Wen James F. Neal '57, died on October 21, the legal community lost one of the "Lions of the Trial Bar".
By 1971, when Jim Neal and Aubrey Harwell II '67 founded Neal & Harwell, Neal had already distinguished himself as one of the nation's most talented trial lawyers.
Perhaps the most surprising fact about Neal's career is that he originally planned to pursue a career in the tax division of the U.S. Department of Justice; Neal earned an LL.M. in tax law at Georgetown University in 1960. But in 1961, he was tapped by Attorney General Robert F. Kennedy to join a team of prosecutors pursuing corrupt labor leaders, and his future as a trial lawyer was cemented. Neal handled the prosecution of Teamsters President Jimmy Hoffa, whom he would later describe as "the toughest old bird I ever met." Although that trial ended in a mistrial in 1962, Neal succeeded in convicting Hoffa of attempting to bribe jurors during his previous trials in 1964.
Appointed U.S. Attorney in Nash-ville by President Lyndon Johnson in 1964, Neal served for two years before entering private practice. He would return to public service famously in 1973, at the request of special prosecutor Archi-bald Cox, to join the team that successfully prosecuted three members of the Nixon administration for crimes that became known as the Watergate scandal. Neal made his case using audiotapes recorded by President Richard Nixon in the Oval Office. "It is the only time that I have been sad after winning a case," Neal told writer Mark Curriden of the ABA Journal, which profiled Neal as one of seven "Lions of the Trial Bar" in March 2009. "But it was the greatest example that our criminal justice system, thanks to an independent judiciary, works—even when dealing with those in the highest positions of government."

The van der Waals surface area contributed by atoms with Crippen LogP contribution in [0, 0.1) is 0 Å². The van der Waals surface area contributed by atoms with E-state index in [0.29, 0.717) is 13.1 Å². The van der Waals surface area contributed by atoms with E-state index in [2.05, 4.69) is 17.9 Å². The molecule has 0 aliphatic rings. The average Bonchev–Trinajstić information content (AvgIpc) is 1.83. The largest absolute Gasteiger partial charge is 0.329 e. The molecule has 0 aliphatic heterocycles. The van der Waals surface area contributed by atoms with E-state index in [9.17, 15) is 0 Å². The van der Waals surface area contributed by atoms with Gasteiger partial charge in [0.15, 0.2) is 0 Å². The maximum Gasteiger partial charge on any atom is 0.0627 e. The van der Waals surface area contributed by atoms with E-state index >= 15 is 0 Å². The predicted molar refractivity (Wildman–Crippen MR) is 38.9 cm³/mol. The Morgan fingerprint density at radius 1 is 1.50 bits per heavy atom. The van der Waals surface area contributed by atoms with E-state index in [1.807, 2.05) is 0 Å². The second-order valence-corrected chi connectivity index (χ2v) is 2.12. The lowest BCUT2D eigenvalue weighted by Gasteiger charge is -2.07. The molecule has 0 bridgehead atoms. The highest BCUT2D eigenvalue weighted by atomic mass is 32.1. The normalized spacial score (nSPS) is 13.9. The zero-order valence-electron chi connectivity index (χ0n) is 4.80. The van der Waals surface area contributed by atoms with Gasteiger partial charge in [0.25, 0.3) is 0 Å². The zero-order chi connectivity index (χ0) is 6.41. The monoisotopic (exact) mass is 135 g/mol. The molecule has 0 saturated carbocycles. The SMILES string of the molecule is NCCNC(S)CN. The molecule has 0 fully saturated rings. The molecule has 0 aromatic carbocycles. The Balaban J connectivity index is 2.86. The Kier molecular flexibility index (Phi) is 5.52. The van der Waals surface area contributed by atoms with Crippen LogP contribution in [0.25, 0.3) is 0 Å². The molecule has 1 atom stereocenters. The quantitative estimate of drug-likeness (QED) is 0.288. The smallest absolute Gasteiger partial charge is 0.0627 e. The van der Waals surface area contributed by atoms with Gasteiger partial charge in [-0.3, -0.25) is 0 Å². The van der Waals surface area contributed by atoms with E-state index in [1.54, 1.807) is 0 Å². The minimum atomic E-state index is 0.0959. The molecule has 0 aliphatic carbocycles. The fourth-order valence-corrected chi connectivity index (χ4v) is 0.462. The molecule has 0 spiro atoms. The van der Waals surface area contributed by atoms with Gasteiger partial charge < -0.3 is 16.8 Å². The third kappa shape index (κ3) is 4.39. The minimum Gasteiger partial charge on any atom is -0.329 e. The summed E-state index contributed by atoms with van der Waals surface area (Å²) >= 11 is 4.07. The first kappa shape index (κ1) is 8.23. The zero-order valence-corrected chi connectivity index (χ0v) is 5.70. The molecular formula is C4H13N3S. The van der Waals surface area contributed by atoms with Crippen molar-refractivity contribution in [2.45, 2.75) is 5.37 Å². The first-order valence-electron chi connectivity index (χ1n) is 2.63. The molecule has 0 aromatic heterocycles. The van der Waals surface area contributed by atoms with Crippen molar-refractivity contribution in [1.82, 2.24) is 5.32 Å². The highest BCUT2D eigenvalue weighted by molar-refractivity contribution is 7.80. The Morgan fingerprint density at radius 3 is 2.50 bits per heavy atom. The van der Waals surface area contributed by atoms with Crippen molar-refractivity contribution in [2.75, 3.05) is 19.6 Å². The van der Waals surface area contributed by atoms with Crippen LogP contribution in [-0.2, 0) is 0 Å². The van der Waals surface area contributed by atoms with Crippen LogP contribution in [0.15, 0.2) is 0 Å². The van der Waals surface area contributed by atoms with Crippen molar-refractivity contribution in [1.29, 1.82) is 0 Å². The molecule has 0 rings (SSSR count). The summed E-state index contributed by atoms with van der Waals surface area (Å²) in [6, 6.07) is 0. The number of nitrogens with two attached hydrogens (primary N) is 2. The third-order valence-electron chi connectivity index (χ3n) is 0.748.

Neal was in the spotlight for his successful defense of the Ford Motor Company in the criminal trial related to the design of the Ford Pinto model, of Elvis' doctor, George Nichopoulos after he was charged with overprescribing drugs to Elvis Presley, of director John Landis against charges of involuntary manslaughter and child endangerment when actor Vic Morrow and two child actors were killed in a helicopter accident while Landis was filming Twilight Zone: The Movie, of Louisiana Governor Edwin Edwards against charges of corruption, of Exxon Corporation in charges resulting from the Valdez Alaskan oil spill, of a man accused of hijacking a plane in the nation's first air piracy trial, and in other "miracle" cases. Neal also served as private counsel for Vice President Albert Gore Jr. in the late 1990s.
At 81, Neal had been trying high-profile cases for well over four decades and was still an active member of Neal and Harwell when he died of complications of his treatment for esophageal cancer. Neal had told the ABA Journal that the fact he was able to try so many interesting, high-profile cases was "just damn luck." But Neal achieved his stellar record as both a defense attorney and a prosecutor through painstaking research, which he used as a basis for a brilliant and impeccably executed strategy. Neal claimed to have learned one of the keys to his success while playing football at the University of Wyoming as an undergraduate. "The coach used to say, 'The team with the fewest mistakes during the game will win,'" Neal said. "It was true in football, and it is true in the courtroom."
Neal is survived by his wife, Dianne Ferrell Neal '83, a son, a daughter and a stepdaughter, and five grandchildren.Top of page